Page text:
ERIC Number: ED392217
Record Type: RIE
Publication Date: 1995-Nov
Reference Count: N/A
Extended School Year: A Participatory Research Evaluation.
Xin, Fu; And Others
This paper explores the social ecological opportunities implied by segregated extended school year (ESY) summer programs for students with disabilities who, during the school year, attend inclusive programs in classrooms with nondisabled peers. Two primary grade students with severe multiple disabilities were observed in the classroom situation both during the regular school year (when the students were in inclusive settings) and during the ESY summer program (when the students were in a self-contained classroom program for students with severe disabilities). Profiles of each student were developed, including a section on social ecology based on vignettes of the students' social interactions during similar classroom activities in both integrated and segregated settings. These profiles were then discussed during 4 focus grups with 48 participants that included parents, special education teachers, paraprofessionals, a general education teacher, administrators, and others including case managers, social workers, and coordinators. The focus groups discussed implications of the extended school year entitlement, intended to prevent achievement regression. Most focus group members concluded that the summer school program lacked age-appropriate peers and social motivation, and supported use of integrated community-based recreation programs in the summer. (Contains 20 references.) (DB)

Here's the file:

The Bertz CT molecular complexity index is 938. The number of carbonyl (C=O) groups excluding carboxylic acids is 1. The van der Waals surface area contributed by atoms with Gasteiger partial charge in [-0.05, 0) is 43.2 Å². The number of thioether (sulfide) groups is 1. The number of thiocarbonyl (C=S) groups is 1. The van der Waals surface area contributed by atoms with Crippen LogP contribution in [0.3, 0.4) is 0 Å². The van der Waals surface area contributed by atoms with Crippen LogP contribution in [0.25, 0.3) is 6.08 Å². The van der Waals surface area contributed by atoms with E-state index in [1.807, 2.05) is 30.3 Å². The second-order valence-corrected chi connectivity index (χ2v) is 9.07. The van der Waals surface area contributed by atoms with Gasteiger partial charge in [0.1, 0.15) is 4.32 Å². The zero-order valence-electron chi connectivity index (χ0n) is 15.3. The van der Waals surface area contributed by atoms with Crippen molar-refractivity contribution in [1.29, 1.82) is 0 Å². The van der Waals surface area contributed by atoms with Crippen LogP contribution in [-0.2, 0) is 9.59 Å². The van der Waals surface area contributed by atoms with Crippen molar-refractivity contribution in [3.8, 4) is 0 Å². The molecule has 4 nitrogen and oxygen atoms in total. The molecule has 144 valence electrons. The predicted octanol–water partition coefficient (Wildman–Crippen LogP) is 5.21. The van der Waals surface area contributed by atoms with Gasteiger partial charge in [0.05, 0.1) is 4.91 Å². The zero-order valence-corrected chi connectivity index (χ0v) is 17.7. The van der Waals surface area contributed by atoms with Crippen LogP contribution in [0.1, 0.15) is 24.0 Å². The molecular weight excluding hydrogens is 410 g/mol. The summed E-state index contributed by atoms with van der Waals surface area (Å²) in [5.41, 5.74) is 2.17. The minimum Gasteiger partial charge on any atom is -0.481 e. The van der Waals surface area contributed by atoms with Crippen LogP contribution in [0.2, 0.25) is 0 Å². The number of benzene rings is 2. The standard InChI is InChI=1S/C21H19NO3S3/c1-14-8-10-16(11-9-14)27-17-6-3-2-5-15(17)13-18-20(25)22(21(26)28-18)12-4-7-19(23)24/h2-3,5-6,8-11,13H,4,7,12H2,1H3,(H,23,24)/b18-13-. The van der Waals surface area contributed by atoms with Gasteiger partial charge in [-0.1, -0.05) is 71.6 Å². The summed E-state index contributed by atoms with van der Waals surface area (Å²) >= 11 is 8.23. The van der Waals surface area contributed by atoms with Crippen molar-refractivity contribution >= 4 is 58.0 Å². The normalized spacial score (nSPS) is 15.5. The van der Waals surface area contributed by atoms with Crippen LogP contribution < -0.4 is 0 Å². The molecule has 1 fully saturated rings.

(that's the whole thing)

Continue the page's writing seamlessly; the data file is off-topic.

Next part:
Descriptors: Case Studies, Extended School Year, Focus Groups, Inclusive Schools, Interpersonal Relationship, Multiple Disabilities, Peer Influence, Primary Education, Qualitative Research, Severe Disabilities, Social Integration, Special Classes, Special Programs, Student Educational Objectives, Student Motivation, Summer Programs
Publication Type: Reports - Evaluative
Education Level: N/A
Sponsor: Department of Education, Washington, DC.
Authoring Institution: Consortium for Collaborative Research on Social Relationships, Syracuse, NY.